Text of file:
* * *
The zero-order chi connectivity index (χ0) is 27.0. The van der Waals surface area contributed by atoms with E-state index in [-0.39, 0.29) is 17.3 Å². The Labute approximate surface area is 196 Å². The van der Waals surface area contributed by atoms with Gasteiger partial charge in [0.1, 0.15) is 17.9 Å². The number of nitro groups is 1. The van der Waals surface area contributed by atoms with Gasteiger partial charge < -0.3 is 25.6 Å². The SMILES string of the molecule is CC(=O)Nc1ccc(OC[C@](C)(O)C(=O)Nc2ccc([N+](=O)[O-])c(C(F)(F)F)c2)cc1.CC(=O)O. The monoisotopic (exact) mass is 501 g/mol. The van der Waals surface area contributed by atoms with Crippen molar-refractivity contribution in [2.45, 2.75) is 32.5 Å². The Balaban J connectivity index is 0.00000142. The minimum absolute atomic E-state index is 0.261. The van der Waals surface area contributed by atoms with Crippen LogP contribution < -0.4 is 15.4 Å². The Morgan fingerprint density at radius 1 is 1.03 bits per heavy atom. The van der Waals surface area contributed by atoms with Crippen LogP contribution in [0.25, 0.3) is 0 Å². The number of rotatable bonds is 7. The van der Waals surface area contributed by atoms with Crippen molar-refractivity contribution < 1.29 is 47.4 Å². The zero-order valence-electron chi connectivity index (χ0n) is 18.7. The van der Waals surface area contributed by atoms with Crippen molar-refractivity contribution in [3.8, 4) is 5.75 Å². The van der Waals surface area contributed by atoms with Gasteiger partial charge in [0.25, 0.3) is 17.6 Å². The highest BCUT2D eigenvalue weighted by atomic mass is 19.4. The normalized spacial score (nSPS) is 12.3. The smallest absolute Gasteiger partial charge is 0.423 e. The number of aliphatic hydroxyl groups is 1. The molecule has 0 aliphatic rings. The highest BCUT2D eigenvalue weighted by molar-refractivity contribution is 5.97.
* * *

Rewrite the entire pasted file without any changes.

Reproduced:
The zero-order chi connectivity index (χ0) is 27.0. The van der Waals surface area contributed by atoms with E-state index in [-0.39, 0.29) is 17.3 Å². The Labute approximate surface area is 196 Å². The van der Waals surface area contributed by atoms with Gasteiger partial charge in [0.1, 0.15) is 17.9 Å². The number of nitro groups is 1. The van der Waals surface area contributed by atoms with Gasteiger partial charge < -0.3 is 25.6 Å². The SMILES string of the molecule is CC(=O)Nc1ccc(OC[C@](C)(O)C(=O)Nc2ccc([N+](=O)[O-])c(C(F)(F)F)c2)cc1.CC(=O)O. The monoisotopic (exact) mass is 501 g/mol. The van der Waals surface area contributed by atoms with Crippen molar-refractivity contribution in [2.45, 2.75) is 32.5 Å². The Balaban J connectivity index is 0.00000142. The minimum absolute atomic E-state index is 0.261. The van der Waals surface area contributed by atoms with Crippen LogP contribution < -0.4 is 15.4 Å². The Morgan fingerprint density at radius 1 is 1.03 bits per heavy atom. The van der Waals surface area contributed by atoms with Crippen LogP contribution in [0.25, 0.3) is 0 Å². The number of rotatable bonds is 7. The van der Waals surface area contributed by atoms with Crippen molar-refractivity contribution < 1.29 is 47.4 Å². The zero-order valence-electron chi connectivity index (χ0n) is 18.7. The van der Waals surface area contributed by atoms with Crippen molar-refractivity contribution in [3.8, 4) is 5.75 Å². The van der Waals surface area contributed by atoms with Gasteiger partial charge in [0.25, 0.3) is 17.6 Å². The highest BCUT2D eigenvalue weighted by atomic mass is 19.4. The normalized spacial score (nSPS) is 12.3. The smallest absolute Gasteiger partial charge is 0.423 e. The number of aliphatic hydroxyl groups is 1. The molecule has 0 aliphatic rings. The highest BCUT2D eigenvalue weighted by molar-refractivity contribution is 5.97.